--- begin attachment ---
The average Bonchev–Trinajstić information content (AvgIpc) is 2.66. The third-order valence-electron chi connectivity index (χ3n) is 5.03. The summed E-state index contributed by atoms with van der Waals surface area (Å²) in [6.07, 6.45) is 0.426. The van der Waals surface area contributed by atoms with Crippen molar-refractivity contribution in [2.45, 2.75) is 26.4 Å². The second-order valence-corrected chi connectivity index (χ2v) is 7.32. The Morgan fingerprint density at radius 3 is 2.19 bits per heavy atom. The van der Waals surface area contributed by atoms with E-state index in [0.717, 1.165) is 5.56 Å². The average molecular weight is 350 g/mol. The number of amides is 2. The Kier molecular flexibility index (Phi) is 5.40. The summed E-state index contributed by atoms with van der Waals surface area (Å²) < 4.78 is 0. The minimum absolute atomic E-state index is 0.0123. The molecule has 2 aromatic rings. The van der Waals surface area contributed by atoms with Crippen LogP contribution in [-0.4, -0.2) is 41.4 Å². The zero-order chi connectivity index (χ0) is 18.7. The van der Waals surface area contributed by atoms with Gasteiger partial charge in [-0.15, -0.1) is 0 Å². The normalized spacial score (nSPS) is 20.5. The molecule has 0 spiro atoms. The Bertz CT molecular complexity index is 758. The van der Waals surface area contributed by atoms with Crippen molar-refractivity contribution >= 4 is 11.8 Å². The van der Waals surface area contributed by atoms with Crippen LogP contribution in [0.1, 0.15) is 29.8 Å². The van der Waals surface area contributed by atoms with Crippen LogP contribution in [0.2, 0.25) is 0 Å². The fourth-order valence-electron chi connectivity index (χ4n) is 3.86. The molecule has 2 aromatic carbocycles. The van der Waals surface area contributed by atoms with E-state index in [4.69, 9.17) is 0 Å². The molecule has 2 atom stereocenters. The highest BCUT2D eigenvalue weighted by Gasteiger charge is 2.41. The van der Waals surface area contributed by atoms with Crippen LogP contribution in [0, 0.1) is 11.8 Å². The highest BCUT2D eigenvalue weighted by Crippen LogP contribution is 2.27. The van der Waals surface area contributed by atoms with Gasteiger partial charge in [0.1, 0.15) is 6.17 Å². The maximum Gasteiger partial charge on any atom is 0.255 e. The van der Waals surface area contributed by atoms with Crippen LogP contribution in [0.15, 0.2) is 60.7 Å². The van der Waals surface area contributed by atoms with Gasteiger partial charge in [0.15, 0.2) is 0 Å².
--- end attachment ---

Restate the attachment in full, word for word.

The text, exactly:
The average Bonchev–Trinajstić information content (AvgIpc) is 2.66. The third-order valence-electron chi connectivity index (χ3n) is 5.03. The summed E-state index contributed by atoms with van der Waals surface area (Å²) in [6.07, 6.45) is 0.426. The van der Waals surface area contributed by atoms with Crippen molar-refractivity contribution in [2.45, 2.75) is 26.4 Å². The second-order valence-corrected chi connectivity index (χ2v) is 7.32. The Morgan fingerprint density at radius 3 is 2.19 bits per heavy atom. The van der Waals surface area contributed by atoms with E-state index in [0.717, 1.165) is 5.56 Å². The average molecular weight is 350 g/mol. The number of amides is 2. The Kier molecular flexibility index (Phi) is 5.40. The summed E-state index contributed by atoms with van der Waals surface area (Å²) < 4.78 is 0. The minimum absolute atomic E-state index is 0.0123. The molecule has 2 aromatic rings. The van der Waals surface area contributed by atoms with Crippen LogP contribution in [-0.4, -0.2) is 41.4 Å². The zero-order chi connectivity index (χ0) is 18.7. The van der Waals surface area contributed by atoms with Gasteiger partial charge in [-0.15, -0.1) is 0 Å². The normalized spacial score (nSPS) is 20.5. The molecule has 0 spiro atoms. The Bertz CT molecular complexity index is 758. The van der Waals surface area contributed by atoms with Crippen molar-refractivity contribution >= 4 is 11.8 Å². The van der Waals surface area contributed by atoms with Crippen LogP contribution in [0.1, 0.15) is 29.8 Å². The van der Waals surface area contributed by atoms with Crippen LogP contribution in [0.2, 0.25) is 0 Å². The fourth-order valence-electron chi connectivity index (χ4n) is 3.86. The molecule has 2 aromatic carbocycles. The van der Waals surface area contributed by atoms with E-state index in [4.69, 9.17) is 0 Å². The molecule has 2 atom stereocenters. The highest BCUT2D eigenvalue weighted by Gasteiger charge is 2.41. The van der Waals surface area contributed by atoms with Crippen LogP contribution in [0, 0.1) is 11.8 Å². The highest BCUT2D eigenvalue weighted by Crippen LogP contribution is 2.27. The van der Waals surface area contributed by atoms with Gasteiger partial charge in [0.1, 0.15) is 6.17 Å². The maximum Gasteiger partial charge on any atom is 0.255 e. The van der Waals surface area contributed by atoms with Crippen LogP contribution in [0.15, 0.2) is 60.7 Å². The van der Waals surface area contributed by atoms with Gasteiger partial charge in [0.15, 0.2) is 0 Å².